In 1974 I spent my honeymoon in a homemade wooden cab-over camper on the Wyoming prairie where my husband, David, was working on a construction site and living in a “man camp”. Women were not allowed, but somehow we managed to get around this restriction. The security guard became our protector and admitted he had a soft spot for young couples in love. In the late twilight of the summers’ evenings, for our entertainment, he would recite Shakespeare at our open camper door. Since the camper looked like the portable “shacks” that sheep herders lived in, we called it our sheep shack. The camper had been built on the site by two cement finishers.
Four days after our wedding in Missouri, David brought me to the campsite and I had my first view of our new home. It was late at night, but the utility light at the end of the extension cord showed me the full scope of the interior. My husband had tried very hard to spruce it up for me…bright orange and yellow paint on the cabinets, flowered yellow and orange towels for curtains, and a fuzzy blanket in yellow with little critters patterned across it. What a sight! It was so pathetic and yet so thoughtful that I didn’t know whether to laugh, cry or just thank him for the obvious effort it took to make the camper look inviting. We left Wyoming with that camper in the bed of our old ’55 Ford pick-up and traveled another 5000 miles in complete happiness and comfort, despite no plumbing and few conveniences. Wedding gifts of a toaster oven, two-burner hot plate and crock-pot were our only means of cooking. A jug filled with water and a basin completed the “kitchen”. We have had numerous campers and trailers over the past 36 years, but none as memorable as our very first; the “sheep shack”.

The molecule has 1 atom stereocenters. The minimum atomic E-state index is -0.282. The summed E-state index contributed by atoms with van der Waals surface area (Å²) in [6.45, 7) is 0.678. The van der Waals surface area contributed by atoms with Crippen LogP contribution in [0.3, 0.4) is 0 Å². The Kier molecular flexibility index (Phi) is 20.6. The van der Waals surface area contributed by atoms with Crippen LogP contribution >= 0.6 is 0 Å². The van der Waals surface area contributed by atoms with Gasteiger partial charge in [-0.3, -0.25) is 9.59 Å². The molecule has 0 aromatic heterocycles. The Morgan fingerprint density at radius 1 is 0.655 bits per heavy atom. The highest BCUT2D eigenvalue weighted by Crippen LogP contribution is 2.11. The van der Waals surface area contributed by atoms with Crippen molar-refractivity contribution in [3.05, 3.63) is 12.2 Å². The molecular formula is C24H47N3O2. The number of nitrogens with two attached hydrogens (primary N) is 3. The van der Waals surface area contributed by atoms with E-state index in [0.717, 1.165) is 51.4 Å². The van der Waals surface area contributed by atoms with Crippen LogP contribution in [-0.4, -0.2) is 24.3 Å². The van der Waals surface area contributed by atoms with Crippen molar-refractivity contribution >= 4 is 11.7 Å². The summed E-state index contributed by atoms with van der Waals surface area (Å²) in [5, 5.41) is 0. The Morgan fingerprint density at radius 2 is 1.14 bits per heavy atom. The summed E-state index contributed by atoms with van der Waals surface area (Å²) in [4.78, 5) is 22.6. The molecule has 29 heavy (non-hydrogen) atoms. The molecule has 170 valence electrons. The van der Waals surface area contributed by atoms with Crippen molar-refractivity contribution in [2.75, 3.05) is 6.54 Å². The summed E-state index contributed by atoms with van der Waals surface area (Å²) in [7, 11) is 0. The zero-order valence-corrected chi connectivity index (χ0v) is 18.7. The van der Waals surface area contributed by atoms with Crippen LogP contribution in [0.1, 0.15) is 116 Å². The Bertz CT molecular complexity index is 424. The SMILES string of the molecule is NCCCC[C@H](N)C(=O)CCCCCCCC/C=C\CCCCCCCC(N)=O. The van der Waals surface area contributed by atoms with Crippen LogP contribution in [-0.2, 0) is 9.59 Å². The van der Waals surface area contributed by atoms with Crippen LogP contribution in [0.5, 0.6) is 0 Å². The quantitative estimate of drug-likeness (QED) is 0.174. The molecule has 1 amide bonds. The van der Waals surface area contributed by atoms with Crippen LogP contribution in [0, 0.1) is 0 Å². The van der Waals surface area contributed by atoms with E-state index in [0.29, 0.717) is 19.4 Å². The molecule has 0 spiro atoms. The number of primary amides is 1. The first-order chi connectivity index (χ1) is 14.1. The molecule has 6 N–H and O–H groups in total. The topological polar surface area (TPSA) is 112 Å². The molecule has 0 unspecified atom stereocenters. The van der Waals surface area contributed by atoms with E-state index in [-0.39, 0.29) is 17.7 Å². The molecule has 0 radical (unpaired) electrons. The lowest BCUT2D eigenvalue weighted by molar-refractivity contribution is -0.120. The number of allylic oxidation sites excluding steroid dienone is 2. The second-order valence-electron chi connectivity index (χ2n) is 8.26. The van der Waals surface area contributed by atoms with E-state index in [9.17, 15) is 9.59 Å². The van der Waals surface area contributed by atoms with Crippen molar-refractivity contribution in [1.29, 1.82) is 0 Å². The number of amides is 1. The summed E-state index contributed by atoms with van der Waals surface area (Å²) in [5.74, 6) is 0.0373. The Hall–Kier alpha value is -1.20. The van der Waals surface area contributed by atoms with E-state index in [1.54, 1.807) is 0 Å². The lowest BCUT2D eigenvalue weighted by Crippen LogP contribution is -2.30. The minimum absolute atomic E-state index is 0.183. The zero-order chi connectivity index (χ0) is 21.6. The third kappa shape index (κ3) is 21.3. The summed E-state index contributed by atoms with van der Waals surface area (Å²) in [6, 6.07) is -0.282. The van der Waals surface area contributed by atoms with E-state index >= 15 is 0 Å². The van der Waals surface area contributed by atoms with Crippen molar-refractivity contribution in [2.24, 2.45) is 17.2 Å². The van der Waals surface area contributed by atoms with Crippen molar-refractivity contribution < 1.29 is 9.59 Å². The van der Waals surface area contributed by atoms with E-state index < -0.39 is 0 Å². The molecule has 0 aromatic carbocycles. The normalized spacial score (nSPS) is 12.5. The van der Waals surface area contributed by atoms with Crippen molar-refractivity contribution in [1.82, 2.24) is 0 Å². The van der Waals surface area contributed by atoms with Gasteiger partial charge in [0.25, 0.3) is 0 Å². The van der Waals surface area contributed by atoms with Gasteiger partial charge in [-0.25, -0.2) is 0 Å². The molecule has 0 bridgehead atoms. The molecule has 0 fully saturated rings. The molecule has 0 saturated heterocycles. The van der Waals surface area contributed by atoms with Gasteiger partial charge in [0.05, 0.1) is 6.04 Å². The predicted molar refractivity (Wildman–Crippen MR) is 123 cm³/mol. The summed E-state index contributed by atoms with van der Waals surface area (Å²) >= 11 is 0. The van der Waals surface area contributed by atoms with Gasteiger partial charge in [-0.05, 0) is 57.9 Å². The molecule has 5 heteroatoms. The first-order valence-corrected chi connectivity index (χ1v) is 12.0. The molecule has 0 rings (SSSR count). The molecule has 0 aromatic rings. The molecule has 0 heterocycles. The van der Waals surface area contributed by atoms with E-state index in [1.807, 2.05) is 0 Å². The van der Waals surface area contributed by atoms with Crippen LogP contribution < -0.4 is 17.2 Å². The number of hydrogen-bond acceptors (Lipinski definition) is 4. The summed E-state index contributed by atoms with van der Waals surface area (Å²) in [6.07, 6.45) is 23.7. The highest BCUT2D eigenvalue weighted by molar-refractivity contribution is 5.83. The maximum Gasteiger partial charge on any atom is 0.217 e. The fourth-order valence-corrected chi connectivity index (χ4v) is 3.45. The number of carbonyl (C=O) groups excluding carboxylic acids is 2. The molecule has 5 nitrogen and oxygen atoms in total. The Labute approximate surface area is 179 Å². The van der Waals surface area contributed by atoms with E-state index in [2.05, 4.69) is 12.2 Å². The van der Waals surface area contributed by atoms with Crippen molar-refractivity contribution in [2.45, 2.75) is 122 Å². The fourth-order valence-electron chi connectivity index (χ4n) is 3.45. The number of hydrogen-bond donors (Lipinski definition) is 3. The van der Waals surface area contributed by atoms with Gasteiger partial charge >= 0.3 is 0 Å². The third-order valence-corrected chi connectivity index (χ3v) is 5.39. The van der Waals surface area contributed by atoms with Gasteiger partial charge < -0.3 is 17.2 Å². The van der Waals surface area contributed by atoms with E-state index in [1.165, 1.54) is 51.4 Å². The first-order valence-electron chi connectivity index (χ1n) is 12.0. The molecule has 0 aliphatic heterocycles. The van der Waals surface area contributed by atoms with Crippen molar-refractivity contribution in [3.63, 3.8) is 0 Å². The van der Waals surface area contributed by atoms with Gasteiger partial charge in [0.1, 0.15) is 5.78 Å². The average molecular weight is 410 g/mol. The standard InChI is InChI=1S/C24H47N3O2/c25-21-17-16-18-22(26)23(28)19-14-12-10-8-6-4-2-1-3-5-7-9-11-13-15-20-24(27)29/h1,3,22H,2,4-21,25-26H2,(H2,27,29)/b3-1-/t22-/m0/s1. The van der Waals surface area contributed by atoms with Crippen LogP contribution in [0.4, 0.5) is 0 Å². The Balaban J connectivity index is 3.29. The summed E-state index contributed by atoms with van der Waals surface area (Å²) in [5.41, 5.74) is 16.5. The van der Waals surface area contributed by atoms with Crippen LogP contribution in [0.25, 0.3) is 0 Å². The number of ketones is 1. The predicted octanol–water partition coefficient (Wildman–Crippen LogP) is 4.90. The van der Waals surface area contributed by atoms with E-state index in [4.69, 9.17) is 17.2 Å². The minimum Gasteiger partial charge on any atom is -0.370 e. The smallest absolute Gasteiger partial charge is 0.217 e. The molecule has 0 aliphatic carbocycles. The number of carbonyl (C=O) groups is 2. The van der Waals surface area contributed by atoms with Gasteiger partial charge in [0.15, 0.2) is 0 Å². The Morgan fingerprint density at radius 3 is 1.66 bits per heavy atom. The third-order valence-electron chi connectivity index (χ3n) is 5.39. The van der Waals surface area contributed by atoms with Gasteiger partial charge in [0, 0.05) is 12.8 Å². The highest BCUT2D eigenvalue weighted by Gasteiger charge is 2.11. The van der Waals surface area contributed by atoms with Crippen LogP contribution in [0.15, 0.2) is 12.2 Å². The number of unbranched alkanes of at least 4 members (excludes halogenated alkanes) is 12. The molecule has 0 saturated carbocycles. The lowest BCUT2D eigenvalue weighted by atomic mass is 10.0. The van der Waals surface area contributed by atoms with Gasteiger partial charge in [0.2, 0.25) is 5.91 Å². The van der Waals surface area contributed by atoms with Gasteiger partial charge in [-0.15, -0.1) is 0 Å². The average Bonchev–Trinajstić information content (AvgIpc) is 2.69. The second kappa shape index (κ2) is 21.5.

Submitted by Barbara Fitzgerald of Ste. Genevieve, MO as a part of the RV Centennial Celebration “Share Your Favorite RV Memory” contest.
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